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TREASURIES-U.S. yields fall as Trump seeks more tariffs on Chinese goods

(Recasts; updates tariff news, rates, analyst quotes) By Kate Duguid NEW YORK, Sept 14 (Reuters) - U.S. Treasury yields retreated on Friday on reports President Donald Trump has instructed aides to proceed with tariffs on about $200 billion more Chinese goods, despite Treasury Secretary Steven Mnuchin's attempts to restart trade talks with China.

Yields at the long end of the curve made the biggest moves. The yield on the benchmark U.S. 10-year Treasury note fell by as much as 2.2 basis points after earlier breaking above the key technical level of 3 percent for the first time since early August.

The 30-year yield fell by as much as 2.6 basis points.

"Was anyone particularly shocked that the news came out today that the president wants to hold on to these tariffs going into the talks? I was surprised that the market was shocked by it," said Ellis Phifer, market strategist at Raymond James.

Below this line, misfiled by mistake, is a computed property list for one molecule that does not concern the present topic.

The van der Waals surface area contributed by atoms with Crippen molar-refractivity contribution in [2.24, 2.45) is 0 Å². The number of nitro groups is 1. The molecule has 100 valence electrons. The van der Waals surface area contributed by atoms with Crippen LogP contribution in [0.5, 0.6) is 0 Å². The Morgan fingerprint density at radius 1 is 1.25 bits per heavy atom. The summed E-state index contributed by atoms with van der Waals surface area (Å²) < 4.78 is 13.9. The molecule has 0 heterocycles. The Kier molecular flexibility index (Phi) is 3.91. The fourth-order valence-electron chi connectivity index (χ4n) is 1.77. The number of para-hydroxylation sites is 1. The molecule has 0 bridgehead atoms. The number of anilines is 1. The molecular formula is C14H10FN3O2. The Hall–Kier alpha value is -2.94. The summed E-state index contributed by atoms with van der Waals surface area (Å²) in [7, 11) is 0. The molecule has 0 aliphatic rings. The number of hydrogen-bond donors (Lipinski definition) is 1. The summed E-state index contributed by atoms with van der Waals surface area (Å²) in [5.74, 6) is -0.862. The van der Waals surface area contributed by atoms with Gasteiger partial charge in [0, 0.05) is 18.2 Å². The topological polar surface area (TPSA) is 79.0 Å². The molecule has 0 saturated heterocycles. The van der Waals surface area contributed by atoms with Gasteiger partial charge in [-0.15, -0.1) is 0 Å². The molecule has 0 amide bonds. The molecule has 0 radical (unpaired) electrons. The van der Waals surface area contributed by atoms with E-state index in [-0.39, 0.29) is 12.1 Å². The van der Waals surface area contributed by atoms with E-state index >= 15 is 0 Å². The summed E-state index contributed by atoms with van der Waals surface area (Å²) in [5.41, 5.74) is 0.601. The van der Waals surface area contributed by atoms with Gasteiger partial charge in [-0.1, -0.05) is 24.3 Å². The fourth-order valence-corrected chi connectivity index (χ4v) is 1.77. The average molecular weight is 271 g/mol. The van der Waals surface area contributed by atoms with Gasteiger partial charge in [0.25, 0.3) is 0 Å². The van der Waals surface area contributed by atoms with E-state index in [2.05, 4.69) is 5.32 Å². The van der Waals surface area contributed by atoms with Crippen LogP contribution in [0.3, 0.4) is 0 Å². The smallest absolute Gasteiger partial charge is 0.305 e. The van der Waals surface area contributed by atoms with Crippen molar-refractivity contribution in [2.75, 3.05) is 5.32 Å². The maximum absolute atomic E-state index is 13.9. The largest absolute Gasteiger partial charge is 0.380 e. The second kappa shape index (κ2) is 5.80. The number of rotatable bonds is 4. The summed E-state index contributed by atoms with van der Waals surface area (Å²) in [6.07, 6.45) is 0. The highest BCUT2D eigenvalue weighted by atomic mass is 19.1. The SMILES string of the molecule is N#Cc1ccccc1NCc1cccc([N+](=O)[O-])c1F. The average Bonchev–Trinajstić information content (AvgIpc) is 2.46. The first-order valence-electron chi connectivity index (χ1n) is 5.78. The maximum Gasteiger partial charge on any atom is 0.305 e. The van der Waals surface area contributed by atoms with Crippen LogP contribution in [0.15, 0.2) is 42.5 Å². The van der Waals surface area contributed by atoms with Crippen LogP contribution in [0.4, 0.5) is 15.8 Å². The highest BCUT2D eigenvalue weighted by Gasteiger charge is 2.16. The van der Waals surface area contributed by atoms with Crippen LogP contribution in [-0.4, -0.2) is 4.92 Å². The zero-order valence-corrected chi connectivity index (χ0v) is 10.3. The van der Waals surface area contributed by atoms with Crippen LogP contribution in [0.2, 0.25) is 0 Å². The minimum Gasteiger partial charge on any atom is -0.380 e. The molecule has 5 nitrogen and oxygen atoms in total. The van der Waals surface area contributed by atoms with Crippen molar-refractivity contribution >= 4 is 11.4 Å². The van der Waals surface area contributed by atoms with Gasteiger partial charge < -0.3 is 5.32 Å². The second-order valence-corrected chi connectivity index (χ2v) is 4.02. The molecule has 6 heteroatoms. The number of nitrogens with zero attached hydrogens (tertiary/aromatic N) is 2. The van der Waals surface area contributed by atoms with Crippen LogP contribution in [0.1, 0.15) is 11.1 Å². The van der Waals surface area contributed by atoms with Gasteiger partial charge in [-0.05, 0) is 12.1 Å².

The price of 10-year Treasury futures rose as bets against 10-year Treasury futures by hedge funds were at record levels. The 10-year futures market saw the day's heaviest burst of trading, helping explain the reaction in yields.

"Equity markets tend to be more emotional, so that was probably the biggest issue," said Ellis. "The bond market took it more from a short-term allocation out of equities." The 10-year U.S. Treasury yield earlier broke above 3 percent on solid economic data and signs the Federal Reserve was likely to raise interest rates another two times in 2018.

On Friday morning Chicago Fed President Charles Evans delivered a message viewed as more hawkish than previous statements, saying rate hikes would begin to weigh on the U.S. economy next year and that it was normal. He added that it was premature to read too much into the flattening yield curve.

As recently as this spring, Evans had argued the Fed should stop raising rates to allow inflation to rise to 2 percent.

Also on Friday, data showed U.S. retail sales recorded their smallest gain in six months in August, but upward revisions to July data likely kept expectations of strong third-quarter economic growth intact.

Strong data had kept yields afloat this week as the Treasury Department auctioned $144 billion in fresh supply. On Wednesday, $23 billion of 10-year notes were sold to strong demand. The response to Tuesday's auction of three-year notes and Thursday's of 30-year bonds was solid.

The 10-year yield was last at 2.990 percent, with the 30-year at 3.128 percent. The two-year note yield was last at 2.782 percent, a session high.

(Reporting by Kate Duguid; Editing by Meredith Mazzilli)